The addition of maple syrup adds a sweet, slightly smoky flavor to this nut butter. Use real maple syrup, not that awful High-fructose corn syrup and caramel coloring crap that is called “pancake syrup”.
- 2 cups Dry roasted peanuts
- 2 tbs. Maple syrup
- Peanut or avocado oil
Place peanuts in the blender and blend until smooth, scraping and adding oil as needed. Stir in the maple syrup after you have blended the peanuts, or the mix will thicken too much too blend.
3) Honey-Roasted Peanut Butter
- 2 cups of Honey roasted peanuts
- Peanut oil
- Honey (optional).
Pour the peanuts into the blender and blend, adding peanut oil as needed. If you like this a little sweeter, stir in honey after blending.
above: almond butter
4) Maple Almond Butter
This earthy, smoky, sweet nut butter is a very good spread on apples, or stirred into oatmeal. . Almonds are an especially nutrient dense nut. A one ounce serving contains six Gms of protein, 3.5 Gms of fiber, 200 mg of potassium, and 75 mg of calcium among other nutrients.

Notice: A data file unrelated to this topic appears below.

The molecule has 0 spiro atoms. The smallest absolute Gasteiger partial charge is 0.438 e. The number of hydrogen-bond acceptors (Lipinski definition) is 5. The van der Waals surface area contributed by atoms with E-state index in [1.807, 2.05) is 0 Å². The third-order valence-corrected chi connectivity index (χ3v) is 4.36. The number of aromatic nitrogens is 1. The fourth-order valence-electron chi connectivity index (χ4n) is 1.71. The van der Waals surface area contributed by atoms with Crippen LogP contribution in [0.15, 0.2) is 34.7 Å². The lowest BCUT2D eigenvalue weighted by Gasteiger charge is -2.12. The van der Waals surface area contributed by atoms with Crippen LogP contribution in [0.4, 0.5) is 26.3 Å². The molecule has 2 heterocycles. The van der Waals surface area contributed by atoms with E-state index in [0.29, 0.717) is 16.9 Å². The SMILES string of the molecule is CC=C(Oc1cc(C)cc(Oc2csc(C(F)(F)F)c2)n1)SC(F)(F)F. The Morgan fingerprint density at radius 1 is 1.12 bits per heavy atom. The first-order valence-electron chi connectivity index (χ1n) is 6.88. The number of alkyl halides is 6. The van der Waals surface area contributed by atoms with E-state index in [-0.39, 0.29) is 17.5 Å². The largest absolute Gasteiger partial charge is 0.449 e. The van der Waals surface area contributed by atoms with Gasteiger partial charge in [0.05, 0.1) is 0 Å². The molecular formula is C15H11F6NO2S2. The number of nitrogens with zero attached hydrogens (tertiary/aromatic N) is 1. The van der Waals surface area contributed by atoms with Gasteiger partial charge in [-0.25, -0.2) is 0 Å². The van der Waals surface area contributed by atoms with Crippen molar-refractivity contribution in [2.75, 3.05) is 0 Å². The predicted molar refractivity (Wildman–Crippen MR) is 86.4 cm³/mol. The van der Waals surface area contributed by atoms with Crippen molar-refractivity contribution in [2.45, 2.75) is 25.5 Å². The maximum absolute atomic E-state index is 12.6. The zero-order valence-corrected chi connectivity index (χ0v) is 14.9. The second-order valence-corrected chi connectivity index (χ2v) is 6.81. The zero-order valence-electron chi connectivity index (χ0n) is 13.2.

- 2 cups almonds
- Almond oil
- 2 tbs. Maple syrup
Place almonds in blender and blend until smooth. Add almond oil or avocado oil if needed. Scrape the almond butter out of the blender. Stir in maple syrup. If you add the maple syrup to the blender, the mix will thicken too much to blend.
above: almond butter
5) Sunflower & Pumpkin Seed butter
This is a good choice for people with peanut and tree nut allergies. Blended pumpkin seeds and sunflower seeds will turn in a rather unappealing green paste, but it tastes so good, and is so good for you.
Pumpkin seeds are a superfood; they are loaded with antioxidants, protein, magnesium, zinc, Phosphorus and copper. Sunflower seeds are also very healthy, and packed with Vitamins B1 and E, and copper.
- 1 cups Sunflower seeds
- 1 cup Pumpkin seeds
- Sunflower, pumpkin seed, and or avocado oil
- Dash of Kosher salt or sea salt.
Pour the sunflower seeds and pumpkin seeds into the blender. Blend and scrape the sides of the blender, adding oil as needed.
6) Mixed Nut & Seed butter
Use any combination of peanuts, almonds, walnuts, hazelnuts, sunflower seeds, and pumpkin seeds. The procedure is the same; run them through a blender with a little oil if needed, and a pinch of salt if desired.
The more skills you have, the better. Being able to produce your own nut butter is one more small step to becoming self-sufficient. This is also a fun activity for kids to assist with. As I have noted in other articles, competence in the kitchen is an essential skill. Peanut butter is a beloved American food. Keep American culture and traditions alive through cuisine.